Street Vendor Project Wants You to Fight for Carts’ Rights

It looks like the support that Midtown Lunchers have shown in the comments towards vendors like the Tripie Crepe Cart (who was kicked out of Columbus Circle by the cops a few weeks ago), and the Street Sweets Truck (who was kicked out of a spot on 55th and 6th) have not gone unnoticed. Sean Basinski, the lawyer behind the Street Vendor Project (which puts on the Vendy Awards), is in Africa on a Fulbright Scholarship researching the issues street vendors face in Nigeria, but still managed to send this email urging Midtown Lunchers to get involved:

Zach, how are things? I’m in Nigeria for another month, but I just checked out your site and read about the police harassment to some of the upscale carts.

You are right that this kind of thing happens to Street Vendor Project members all the time. We had a Tibetan art seller kicked out of what appears to be that very same place on Columbus Circle. I tried to argue to him that it was a legal spot but he was understandably too scared to go back. But now that you are giving the issue attention, people are outraged, as they should be. It strikes me that there is an opportunity here to organize all the cart-loving customers on your site, for the benefit of all vendors, upscale and downscale alike. And really show some power.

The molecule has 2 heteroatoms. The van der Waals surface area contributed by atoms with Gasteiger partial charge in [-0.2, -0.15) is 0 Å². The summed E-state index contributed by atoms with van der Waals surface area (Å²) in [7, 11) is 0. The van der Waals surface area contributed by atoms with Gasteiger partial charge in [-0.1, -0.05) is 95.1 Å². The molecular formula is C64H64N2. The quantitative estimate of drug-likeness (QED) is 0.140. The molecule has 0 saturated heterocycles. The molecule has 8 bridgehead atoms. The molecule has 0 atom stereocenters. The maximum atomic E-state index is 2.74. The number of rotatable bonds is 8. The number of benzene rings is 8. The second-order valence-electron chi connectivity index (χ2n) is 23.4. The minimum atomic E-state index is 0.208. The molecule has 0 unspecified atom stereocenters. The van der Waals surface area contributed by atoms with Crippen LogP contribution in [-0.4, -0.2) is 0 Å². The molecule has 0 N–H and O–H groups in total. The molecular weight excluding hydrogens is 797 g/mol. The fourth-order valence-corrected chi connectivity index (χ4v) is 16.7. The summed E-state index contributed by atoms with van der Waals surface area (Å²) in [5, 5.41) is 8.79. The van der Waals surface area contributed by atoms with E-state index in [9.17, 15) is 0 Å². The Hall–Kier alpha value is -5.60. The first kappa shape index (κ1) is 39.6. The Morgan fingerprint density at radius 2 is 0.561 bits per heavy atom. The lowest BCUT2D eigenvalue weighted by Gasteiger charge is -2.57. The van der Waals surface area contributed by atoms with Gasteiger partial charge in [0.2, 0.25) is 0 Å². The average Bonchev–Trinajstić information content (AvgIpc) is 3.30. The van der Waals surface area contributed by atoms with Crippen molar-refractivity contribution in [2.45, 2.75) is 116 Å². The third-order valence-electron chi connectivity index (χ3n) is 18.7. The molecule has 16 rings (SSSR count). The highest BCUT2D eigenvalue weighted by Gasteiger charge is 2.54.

For example I would need to check the files but I think that Perez [the cop who forced the crepe cart to move] is a guy we frequently have problems with.

Just throwing ideas around, but what if we organized a protest against Perez in front of his precinct, and got a bunch of vendors who have had problems with him, and invited your readers to come? Or what if we got that crepe vendor to go back and then waited around the corner for the police to come, and then advanced on them with a huge group? Do you think Midtown Lunchers would show up? God knows the blogs would love it.

Or, what else could we do? Maybe there are less confrontational things we could try first, like letter writing campaigns, etc. The average Midtown Lunch reader has 10 times more social capital than the average street vendor who we work so hard to organize. How can we use it?



To see all posts about issues facing Midtown vendors click here


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